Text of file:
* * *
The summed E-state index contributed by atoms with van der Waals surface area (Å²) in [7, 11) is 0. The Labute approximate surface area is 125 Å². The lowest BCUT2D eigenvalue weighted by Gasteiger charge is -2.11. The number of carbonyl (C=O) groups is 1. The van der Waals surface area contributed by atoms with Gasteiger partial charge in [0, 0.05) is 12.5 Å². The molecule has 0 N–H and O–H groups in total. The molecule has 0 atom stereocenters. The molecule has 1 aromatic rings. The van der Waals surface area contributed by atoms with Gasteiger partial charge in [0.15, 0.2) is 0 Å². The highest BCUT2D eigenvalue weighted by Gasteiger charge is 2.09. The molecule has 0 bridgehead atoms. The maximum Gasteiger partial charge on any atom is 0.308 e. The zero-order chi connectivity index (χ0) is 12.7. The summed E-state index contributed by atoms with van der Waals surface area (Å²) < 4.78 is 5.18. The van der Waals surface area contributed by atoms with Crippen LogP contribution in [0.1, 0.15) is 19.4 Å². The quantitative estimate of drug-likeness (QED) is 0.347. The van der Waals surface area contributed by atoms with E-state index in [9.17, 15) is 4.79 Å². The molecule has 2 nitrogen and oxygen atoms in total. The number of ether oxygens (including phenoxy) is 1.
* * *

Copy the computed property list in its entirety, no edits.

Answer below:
The summed E-state index contributed by atoms with van der Waals surface area (Å²) in [7, 11) is 0. The Labute approximate surface area is 125 Å². The lowest BCUT2D eigenvalue weighted by Gasteiger charge is -2.11. The number of carbonyl (C=O) groups is 1. The van der Waals surface area contributed by atoms with Gasteiger partial charge in [0, 0.05) is 12.5 Å². The molecule has 0 N–H and O–H groups in total. The molecule has 0 atom stereocenters. The molecule has 1 aromatic rings. The van der Waals surface area contributed by atoms with Gasteiger partial charge in [0.15, 0.2) is 0 Å². The highest BCUT2D eigenvalue weighted by Gasteiger charge is 2.09. The molecule has 0 bridgehead atoms. The maximum Gasteiger partial charge on any atom is 0.308 e. The zero-order chi connectivity index (χ0) is 12.7. The summed E-state index contributed by atoms with van der Waals surface area (Å²) < 4.78 is 5.18. The van der Waals surface area contributed by atoms with Crippen LogP contribution in [0.1, 0.15) is 19.4 Å². The quantitative estimate of drug-likeness (QED) is 0.347. The van der Waals surface area contributed by atoms with E-state index in [9.17, 15) is 4.79 Å². The molecule has 2 nitrogen and oxygen atoms in total. The number of ether oxygens (including phenoxy) is 1.